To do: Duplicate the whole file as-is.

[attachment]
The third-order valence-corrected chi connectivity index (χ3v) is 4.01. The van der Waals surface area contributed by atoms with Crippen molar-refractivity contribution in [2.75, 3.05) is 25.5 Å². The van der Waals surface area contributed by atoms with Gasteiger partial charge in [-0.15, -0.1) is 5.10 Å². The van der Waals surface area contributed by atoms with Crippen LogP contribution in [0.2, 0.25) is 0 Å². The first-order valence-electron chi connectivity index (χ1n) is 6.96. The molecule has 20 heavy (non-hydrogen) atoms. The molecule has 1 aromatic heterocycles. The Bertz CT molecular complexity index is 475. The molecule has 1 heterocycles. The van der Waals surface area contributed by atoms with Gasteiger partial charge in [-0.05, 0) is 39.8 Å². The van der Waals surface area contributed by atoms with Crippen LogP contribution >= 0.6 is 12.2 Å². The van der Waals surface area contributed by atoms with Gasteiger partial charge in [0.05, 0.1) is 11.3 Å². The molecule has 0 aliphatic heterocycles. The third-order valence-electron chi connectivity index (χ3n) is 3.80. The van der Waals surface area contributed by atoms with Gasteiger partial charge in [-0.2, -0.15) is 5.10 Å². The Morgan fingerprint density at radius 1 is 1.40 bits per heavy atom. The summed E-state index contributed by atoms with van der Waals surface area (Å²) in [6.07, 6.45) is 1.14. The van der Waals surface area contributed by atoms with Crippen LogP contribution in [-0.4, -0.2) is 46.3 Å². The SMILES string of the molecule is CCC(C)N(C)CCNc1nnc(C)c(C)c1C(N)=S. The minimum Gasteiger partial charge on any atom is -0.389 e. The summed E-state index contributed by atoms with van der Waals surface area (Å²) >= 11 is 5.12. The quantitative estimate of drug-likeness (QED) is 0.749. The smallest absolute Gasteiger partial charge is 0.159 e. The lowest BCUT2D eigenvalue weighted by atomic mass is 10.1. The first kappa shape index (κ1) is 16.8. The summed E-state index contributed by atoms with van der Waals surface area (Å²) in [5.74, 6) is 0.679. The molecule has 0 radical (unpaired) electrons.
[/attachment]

The third-order valence-corrected chi connectivity index (χ3v) is 4.01. The van der Waals surface area contributed by atoms with Crippen molar-refractivity contribution in [2.75, 3.05) is 25.5 Å². The van der Waals surface area contributed by atoms with Gasteiger partial charge in [-0.15, -0.1) is 5.10 Å². The van der Waals surface area contributed by atoms with Crippen LogP contribution in [0.2, 0.25) is 0 Å². The first-order valence-electron chi connectivity index (χ1n) is 6.96. The molecule has 20 heavy (non-hydrogen) atoms. The molecule has 1 aromatic heterocycles. The Bertz CT molecular complexity index is 475. The molecule has 1 heterocycles. The van der Waals surface area contributed by atoms with Gasteiger partial charge in [-0.05, 0) is 39.8 Å². The van der Waals surface area contributed by atoms with Crippen LogP contribution >= 0.6 is 12.2 Å². The van der Waals surface area contributed by atoms with Gasteiger partial charge in [0.05, 0.1) is 11.3 Å². The molecule has 0 aliphatic heterocycles. The third-order valence-electron chi connectivity index (χ3n) is 3.80. The van der Waals surface area contributed by atoms with Gasteiger partial charge in [-0.2, -0.15) is 5.10 Å². The Morgan fingerprint density at radius 1 is 1.40 bits per heavy atom. The summed E-state index contributed by atoms with van der Waals surface area (Å²) in [6.07, 6.45) is 1.14. The van der Waals surface area contributed by atoms with Crippen LogP contribution in [-0.4, -0.2) is 46.3 Å². The SMILES string of the molecule is CCC(C)N(C)CCNc1nnc(C)c(C)c1C(N)=S. The minimum Gasteiger partial charge on any atom is -0.389 e. The summed E-state index contributed by atoms with van der Waals surface area (Å²) >= 11 is 5.12. The quantitative estimate of drug-likeness (QED) is 0.749. The smallest absolute Gasteiger partial charge is 0.159 e. The lowest BCUT2D eigenvalue weighted by atomic mass is 10.1. The first kappa shape index (κ1) is 16.8. The summed E-state index contributed by atoms with van der Waals surface area (Å²) in [5.74, 6) is 0.679. The molecule has 0 radical (unpaired) electrons.